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My ten year old son loves Christmas. He talks about it all year ‘round, and is happy to play Christmas tunes as early as August. He looks forward each fall to the days that will bring cold, snow, and all the sparkle and glitter of Christmas. He makes his Christmas Wish List so early I get it confused with his Birthday Wish List. He enjoys Christmas movies any time of year, and despite having a wall calendar, an Advent calendar, and a traditional Advent wreath, I overhear him asking, at least twice a day, “Alexa, how many days until Christmas?”

Off and on I have worried that my son’s fascination with Christmas is unhealthy, fearing that he only loves Christmas because of the presents. He is a dear, sweet boy who gets giddy about wrapping presents and is also known to leave tiny treasures on my desktop that he knows I’ll appreciate. This child also regularly designs stunning Wish Lists that could win awards for both length and creativity. He puts lots of energy into perusing the numerous Christmas catalogs that fill our mailbox each year, making him very thorough, and he makes use of Amazon to add tech-savvy links to his list. I worry whether, perhaps, he has been eaten alive by the Consumeristic Monster sometimes called Christmas and his merry, materialistic elves.

I have definitely pondered the possibility that my son is too overly fond of the gift-giving aspect of Christmas, but I have decided I am being unfair to my delightful boy. He is a child, and quite tender in his affection for Christmas and presents. He is not demanding, nor is he mean, not selfish, not rude. He just likes to dream of the gifts and the pleasure he could have in playing with them. . .because, even at ten, his three page list is filled mostly with toys. When it comes to loving Christmas, including the gifts, I think we actually have something to learn from this little one. (And, isn’t that very often true?)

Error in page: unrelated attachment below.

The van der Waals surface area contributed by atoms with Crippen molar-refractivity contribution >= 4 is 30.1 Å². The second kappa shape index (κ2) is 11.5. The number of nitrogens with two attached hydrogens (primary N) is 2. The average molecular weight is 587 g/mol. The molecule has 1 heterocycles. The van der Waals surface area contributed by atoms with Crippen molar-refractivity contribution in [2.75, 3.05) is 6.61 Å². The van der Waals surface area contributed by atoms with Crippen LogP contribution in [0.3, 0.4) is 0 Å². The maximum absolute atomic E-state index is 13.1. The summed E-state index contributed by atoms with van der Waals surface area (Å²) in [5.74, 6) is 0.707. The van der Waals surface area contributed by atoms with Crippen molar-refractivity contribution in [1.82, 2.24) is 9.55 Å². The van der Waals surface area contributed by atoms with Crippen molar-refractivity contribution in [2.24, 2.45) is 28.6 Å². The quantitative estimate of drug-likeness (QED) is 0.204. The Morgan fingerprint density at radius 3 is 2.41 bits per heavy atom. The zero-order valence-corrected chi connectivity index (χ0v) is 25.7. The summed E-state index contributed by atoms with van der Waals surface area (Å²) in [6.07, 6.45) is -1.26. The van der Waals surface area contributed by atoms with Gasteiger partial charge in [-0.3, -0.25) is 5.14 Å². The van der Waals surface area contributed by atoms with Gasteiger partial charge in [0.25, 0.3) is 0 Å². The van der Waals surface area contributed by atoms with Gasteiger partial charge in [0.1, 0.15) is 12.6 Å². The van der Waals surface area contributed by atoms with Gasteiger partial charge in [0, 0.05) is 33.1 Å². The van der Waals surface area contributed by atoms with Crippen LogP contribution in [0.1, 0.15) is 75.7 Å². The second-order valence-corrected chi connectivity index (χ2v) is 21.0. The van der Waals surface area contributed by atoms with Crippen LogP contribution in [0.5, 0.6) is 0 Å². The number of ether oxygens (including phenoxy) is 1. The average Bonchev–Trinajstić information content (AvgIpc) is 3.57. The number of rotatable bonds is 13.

Photo by Chris Benson on Unsplash

There are three things I’m pocketing when it comes to my son and his love for Christmas. The first is the great goodness of anticipation. At Christmastime children really do this best. Even many adults will fondly remember pouring over the pages of the Sears Christmas catalog in the weeks leading up to Christmas, while some went to sit on Santa’s lap at the mall to make their special request and then smile for the camera. Others drafted letters that were mailed all the way to the North Pole. Oh, if we could fill a balloon with all that excitement built up throughout childhood, I think we’d float away!

Maybe we should call this all a bunch of baloney and harbor some anger toward society for the creation of this consumeristic rot. OR, perhaps we can scroll back into our heart’s memory bank to remember the spacious cavern of hope that opened within us when we thought about the possibility of a gift that we might receive at Christmas, if we just asked. The nature of this kind of anticipation is pure and lovely. I think it can help us, children and adults alike, get a feel for the meaning of Advent. The longing we feel as we wait for a good gift that we have asked for, waited for, is the same longing held captive in the season of Advent as we await the birth of Jesus.

The second thing that my son has taught me to remember about loving Christmas, and presents too, is joy. When the gift is given, received, torn open, admired, and played with- or utilized the way that you hoped- the is joy abounding. This is why people gasp, or squeal, and even cry when they open a gift they’ve wanted and waited for.

Today was the last day of school at Holland Middle School and I happened to be substitute teaching. At the end of class, a student came up and gave me a jar of homemade strawberry freezer jam that she had made herself, just last night. I didn’t even know that I wanted that gift, but when I received it, my heart burst with gladness. I felt special and loved, so very grateful for the gift. A gift well-given prompts us toward joy. And, the culmination of the anticipation of waiting for a good gift is joy.